I know that your optical drive has moved on to the great beyond but I assume your BIOS has the ability to boot your computer from a USB stick - is that correct? If so, you will need 3 USB ports to accomplish the cloning operation I have described. 1 port for the bootable Clonezilla USB stick and 2 ports to power and connect the external external USB HD that will be the destination for the clone.

You can (should) not clone mounted partitions - this is why you boot Clonezilla from a Live USB stick which will not mount any partitions on the HD when it boots.

In terms of upgrading LM17 to LM17.2 - that is a preference thing. On production machines, I think of most of the differences as cosmetic conveniences but non-essential... that is why I am running LM17 on all of my production machines. I have an experimental laptop that dual boots LM17.2 and LMDE2 - I like both but I am really interested in LMDE2 - it updates the DE as well as everything else when it does updates. The LM17.2 on my experimental machine started its life as LM17 (Qiana) and it has been upgraded to LM17.1 and then LM17.2. Both of those upgrades worked flawlessly.
Full time Linux Mint user since 2011 - Currently running LM19 Cinnamon.

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Dirkoir
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Re: HD to HD clone, restore, install (no optical drive)

Post by Dirkoir »

Thanks for the replies, Cosmo and Reorx. I am back into this fight after moving to a new job, town, country, and continent (perhaps even planet? It sure feels like it). I have bought an external optical drive and a 1TB external hard drive to become more functional again and get some backing up going.

Questions:
  1. You disagree with each other on whether cloning from an active drive is possible, or am I missing a nuance?
  2. After cloning with Clonezilla to an eternal drive double the size of the internal, is it trivial to place a new partition on the residual free space? I would use that as an extra storage partition for data which isn't often needed (to move those rarely needed data files from the daily data partition and thus make room on the internal drive).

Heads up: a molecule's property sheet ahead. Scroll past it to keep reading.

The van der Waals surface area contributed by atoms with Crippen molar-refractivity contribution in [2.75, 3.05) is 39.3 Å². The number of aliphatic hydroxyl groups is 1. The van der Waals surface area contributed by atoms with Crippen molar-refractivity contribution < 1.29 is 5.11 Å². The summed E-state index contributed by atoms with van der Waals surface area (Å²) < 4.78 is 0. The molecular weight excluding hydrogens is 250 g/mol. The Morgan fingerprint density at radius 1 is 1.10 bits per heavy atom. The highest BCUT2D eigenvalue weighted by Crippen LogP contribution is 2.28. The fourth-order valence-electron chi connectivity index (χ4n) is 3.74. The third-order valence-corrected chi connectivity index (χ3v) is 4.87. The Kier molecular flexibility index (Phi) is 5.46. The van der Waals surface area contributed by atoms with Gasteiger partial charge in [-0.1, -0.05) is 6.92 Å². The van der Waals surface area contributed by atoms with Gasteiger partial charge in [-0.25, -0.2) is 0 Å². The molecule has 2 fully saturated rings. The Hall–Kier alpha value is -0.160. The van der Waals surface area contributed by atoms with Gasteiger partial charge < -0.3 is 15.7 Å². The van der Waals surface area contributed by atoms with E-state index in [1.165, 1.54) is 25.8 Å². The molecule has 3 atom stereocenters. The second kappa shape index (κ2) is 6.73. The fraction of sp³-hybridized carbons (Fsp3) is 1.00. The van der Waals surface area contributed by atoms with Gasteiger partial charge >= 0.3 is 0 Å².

3. How do I align the copy of data partition and the clone of the system from time to time? Would that be a job for qt4-fasarchiver or Grsync or such?
Thanks for any further ideas. :)


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Cosmo.
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Re: HD to HD clone, restore, install (no optical drive)

Post by Cosmo. »

#1: With qt4-fsarchiver you can do an image of the active partition; I don't know, if this is doable with Clonezilla I don't know (I don't use it).

#2: I do not understand, what you want to do.

#3: If you mean, if an image can be updated with adding only new and changed files: No, not possible. You have to create a new image (and probably delete the previous one). Here is IMO the advantage of qt4-fsarchiver with the possibility to create an image out of the running system. You can e.g. do this during lunch break without interrupting your working session.

Dyfi
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Re: HD to HD clone, restore, install (no optical drive)

Post by Dyfi »

Just bear in mind that qt4-fsarchiver runs at file level and not partition level. So the result is not an image file as the Clonezilla result would be. It will satisfactorily back up a running system as already stated.

Dirkoir
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Re: HD to HD clone, restore, install (no optical drive)

Post by Dirkoir »

Thanks for the responses. This forum has great people. And my apologies if I was less than clear. Sadly, gone are the days when all this was plain and simple. Nowadays, confusion over vocabulary instantly appears when I attempt to converse about this topic. I am not surprised if it has happened again. All those words and choices like backup, copy, clone, image... I'll try rephrasing my need: